Plus paper rationing. Books were published but not the sort people moon about romantically these days. Open the cover and you saw the title page, on the back of which was the publishing history plus the copyright line. The next page (in effect p.3) you could start reading. Top, bottom and side margins were about half-an-inch wide and the paper was already turning brown. I had a perfect example, G. W. Stonier’s Shaving Through The Blitz, a collection of New Statesman articles, but it seems it’s disappeared. Stolen, perhaps, after it turned into an antique.
Gaudy Night was published in 1935, my birth year, and my impression is the nineteenth published in 1955. Same narrow margins, same brown pages despite the fact paper was by then freely available. But Victor Gollancz, the publisher, was famously stingy; ten years after WW2 he was still selling economy editions.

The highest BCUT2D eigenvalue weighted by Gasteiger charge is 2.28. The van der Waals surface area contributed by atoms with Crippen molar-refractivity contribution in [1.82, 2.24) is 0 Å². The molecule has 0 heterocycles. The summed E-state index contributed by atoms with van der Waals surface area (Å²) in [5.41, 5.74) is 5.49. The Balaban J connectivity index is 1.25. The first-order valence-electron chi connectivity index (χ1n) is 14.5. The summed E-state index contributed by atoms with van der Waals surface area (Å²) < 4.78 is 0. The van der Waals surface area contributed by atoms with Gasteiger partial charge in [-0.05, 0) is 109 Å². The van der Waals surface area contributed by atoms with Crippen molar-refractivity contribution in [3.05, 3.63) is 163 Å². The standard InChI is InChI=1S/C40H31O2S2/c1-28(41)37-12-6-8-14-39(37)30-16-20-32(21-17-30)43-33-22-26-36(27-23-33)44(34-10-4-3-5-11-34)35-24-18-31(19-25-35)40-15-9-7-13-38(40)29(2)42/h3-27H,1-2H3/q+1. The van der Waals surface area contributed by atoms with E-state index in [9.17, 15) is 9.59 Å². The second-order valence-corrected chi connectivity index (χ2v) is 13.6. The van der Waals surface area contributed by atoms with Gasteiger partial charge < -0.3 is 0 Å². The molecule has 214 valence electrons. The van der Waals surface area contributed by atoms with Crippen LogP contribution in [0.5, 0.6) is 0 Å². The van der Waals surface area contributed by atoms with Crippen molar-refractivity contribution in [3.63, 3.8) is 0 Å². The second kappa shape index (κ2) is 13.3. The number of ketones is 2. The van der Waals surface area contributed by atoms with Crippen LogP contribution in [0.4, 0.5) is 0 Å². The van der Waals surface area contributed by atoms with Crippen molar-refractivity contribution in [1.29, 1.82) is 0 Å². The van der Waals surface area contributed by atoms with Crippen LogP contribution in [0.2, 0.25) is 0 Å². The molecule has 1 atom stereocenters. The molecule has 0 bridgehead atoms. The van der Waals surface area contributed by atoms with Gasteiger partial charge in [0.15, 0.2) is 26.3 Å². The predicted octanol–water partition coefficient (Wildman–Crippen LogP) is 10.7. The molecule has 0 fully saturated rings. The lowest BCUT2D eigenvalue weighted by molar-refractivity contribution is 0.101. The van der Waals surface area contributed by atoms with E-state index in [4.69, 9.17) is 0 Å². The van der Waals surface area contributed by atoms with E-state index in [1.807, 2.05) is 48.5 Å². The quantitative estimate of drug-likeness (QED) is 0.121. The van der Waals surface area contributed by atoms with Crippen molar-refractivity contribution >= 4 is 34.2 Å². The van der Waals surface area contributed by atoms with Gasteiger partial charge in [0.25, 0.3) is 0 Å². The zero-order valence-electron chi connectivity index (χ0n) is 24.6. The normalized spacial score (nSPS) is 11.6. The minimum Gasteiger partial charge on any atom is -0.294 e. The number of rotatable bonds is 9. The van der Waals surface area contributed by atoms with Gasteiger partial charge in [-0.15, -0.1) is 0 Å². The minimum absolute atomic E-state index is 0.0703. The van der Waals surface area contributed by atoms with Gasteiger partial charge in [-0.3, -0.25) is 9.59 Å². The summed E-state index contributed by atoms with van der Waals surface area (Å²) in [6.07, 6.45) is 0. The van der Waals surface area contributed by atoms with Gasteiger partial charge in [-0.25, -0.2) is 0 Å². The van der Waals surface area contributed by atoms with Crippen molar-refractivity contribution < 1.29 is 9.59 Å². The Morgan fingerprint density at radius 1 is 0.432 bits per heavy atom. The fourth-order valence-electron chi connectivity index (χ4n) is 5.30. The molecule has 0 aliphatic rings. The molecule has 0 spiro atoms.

A closer glance at the publishing history (You don’t think I just read the story, do you?) reveals the book was re-set in 1948. Which probably means you’d have needed a magnifying glass before then. And look at that dust jacket: a salade of typefaces, unforgivable quotes round Lord Peter, and the word cheap from a guy who thought euphemisms were cheap.
I shouldn’t complain. Sir V (he was later knighted) gave us low cost books from good authors. But so did Penguin yet their books, even though paperback, didn’t look cheap. Am I too picky? Of course I am.